Keep More P.E.T’s?

Busienss ideaNo I don’t mean your family cat or dog or our Three Toed Sloth or even your friendly Wildebeest sweeping majestically across the plains, no I mean performance enhanced thinking or P.E.T’s. Performance enhanced thinking is the type of thinking that moves you forward in a balanced, rational and creative fashion. The opposite is surprisingly performance inhibited thinking (P.I.T’s) that can create a cycle of thoughts that hold you back and can reinforce negative perceptions of yourself. So let me explain this process a little more.

If we look at the P.I.T’s to start with. These break down to a number of ways the mind deceives us to believing this is how the world is for us. For example,

  • All or nothing thinking “I’m or its all completely useless”
  • Arbitrary Inference “they are all out to get me”
  • Mind Reading “I just know he/she doesn’t like me”
  • Fortune Telling “I just know I going to get the sack”
  • Catastrophising “Everything is rubbish and I can’t stand it”
  • Labeling “I am totally useless”

Now we have all been guilty as charged of one or any number of the P.I.T’s above and believe me there are many more. So how do we change the P.I.T’s to more P.E.T’s? Well we may want to balance our thinking to think more rationally and objectively about the situation. In one way give yourself a few seconds to ask yourself what is it about this situation that seems to create these automatic negative thinking patterns. Perhaps its how you feel about yourself at the time, or just have lost a sense of perspective?

So to encourage more performance enhanced thinking then we may want to think about evidence for how everything is useless, what exactly is useless or not right currently? Ask yourself these few questions to balance the P.I.T’s –

  • What is the evidence to assume things are going badly?
  • What aspects of the event/problem is going or have gone well?
  • Who do you have to support you and to speak to about the problem?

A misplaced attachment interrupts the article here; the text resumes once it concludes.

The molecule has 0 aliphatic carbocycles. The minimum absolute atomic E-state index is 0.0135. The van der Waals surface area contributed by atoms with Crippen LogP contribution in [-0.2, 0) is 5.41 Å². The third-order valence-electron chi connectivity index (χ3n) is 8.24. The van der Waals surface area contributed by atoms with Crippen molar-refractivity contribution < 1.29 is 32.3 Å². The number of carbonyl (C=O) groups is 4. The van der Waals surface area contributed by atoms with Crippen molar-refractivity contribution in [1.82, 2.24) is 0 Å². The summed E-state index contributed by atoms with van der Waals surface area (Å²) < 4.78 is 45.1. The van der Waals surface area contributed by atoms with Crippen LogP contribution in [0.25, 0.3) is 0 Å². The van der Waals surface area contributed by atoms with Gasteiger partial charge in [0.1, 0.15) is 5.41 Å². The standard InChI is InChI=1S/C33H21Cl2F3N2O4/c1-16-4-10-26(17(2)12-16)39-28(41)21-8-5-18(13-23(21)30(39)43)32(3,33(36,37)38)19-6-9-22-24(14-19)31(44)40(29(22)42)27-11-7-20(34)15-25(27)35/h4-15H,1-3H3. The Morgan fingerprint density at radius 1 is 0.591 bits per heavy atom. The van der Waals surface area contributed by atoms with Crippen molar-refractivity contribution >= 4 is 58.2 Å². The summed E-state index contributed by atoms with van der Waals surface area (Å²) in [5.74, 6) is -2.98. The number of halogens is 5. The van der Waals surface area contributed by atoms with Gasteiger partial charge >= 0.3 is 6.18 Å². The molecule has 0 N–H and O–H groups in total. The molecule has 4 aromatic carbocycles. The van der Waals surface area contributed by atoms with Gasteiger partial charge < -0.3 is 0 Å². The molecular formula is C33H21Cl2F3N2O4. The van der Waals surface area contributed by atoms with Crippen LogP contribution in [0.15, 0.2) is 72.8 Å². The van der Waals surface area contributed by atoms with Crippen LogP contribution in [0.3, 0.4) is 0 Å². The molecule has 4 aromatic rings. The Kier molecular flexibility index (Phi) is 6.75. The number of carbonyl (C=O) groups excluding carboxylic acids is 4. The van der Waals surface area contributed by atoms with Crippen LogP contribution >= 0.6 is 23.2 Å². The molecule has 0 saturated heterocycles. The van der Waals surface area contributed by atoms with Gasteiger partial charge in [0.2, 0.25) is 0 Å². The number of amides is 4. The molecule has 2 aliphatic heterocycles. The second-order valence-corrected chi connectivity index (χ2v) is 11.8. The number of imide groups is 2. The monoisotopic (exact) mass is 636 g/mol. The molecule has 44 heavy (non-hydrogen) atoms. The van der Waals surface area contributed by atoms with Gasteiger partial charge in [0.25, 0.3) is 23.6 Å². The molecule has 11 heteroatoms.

• What went well in similar situations in the past – can you use that information to help me now?
  • What is the very worse that can happen – if that did happen how important would that be in a few months time?
  • What is the preferred outcome and what strategies can you put in place to make this happen?
  • How would I help a friend out in a similar situation?
  • What do I need right now to move this issue/problem forward?

These self-help questions challenge the P.I.T’s and help you see the event in a more objective fashion thus helping you make more logical and rational decisions about the event or problem you face. Needless to say, balancing your thinking will help the emotional, physical and behavioural reactions to the event and the sense of being unable to influence events within your control.

So step away from the P.I.T’s and try to balance how you perceive the event or circumstance and see it through a different more constructive and rational lens – and most of all get more P.E.T’s! Good luck and should you need some more support I am only an email away.


Work Place Psycho(babble)(madeup)ology

images (33)Love it or hate it psychology in the workplace has an impact on all or working lives. From applying for a job and taking a psychometric test, an interview that is semi structured or structured toward having to attend an assessment centre etc. When you attend a training/L&D programme hopefully your learning transfer is measured and an assessment will be conducted over time to ensure a good return on investment for the business. Research & models of leadership, management,groups/team function, H&S, HR, culture, behaviour etc etc, Notwithstanding the burgeoning area of coaching psychology that helps numerous people in and out of the workplace daily. Now I could go on and discuss every area that work psychology gets its sticky little fingers into, but this will probably start the collective yawn that work place psychology can evoke.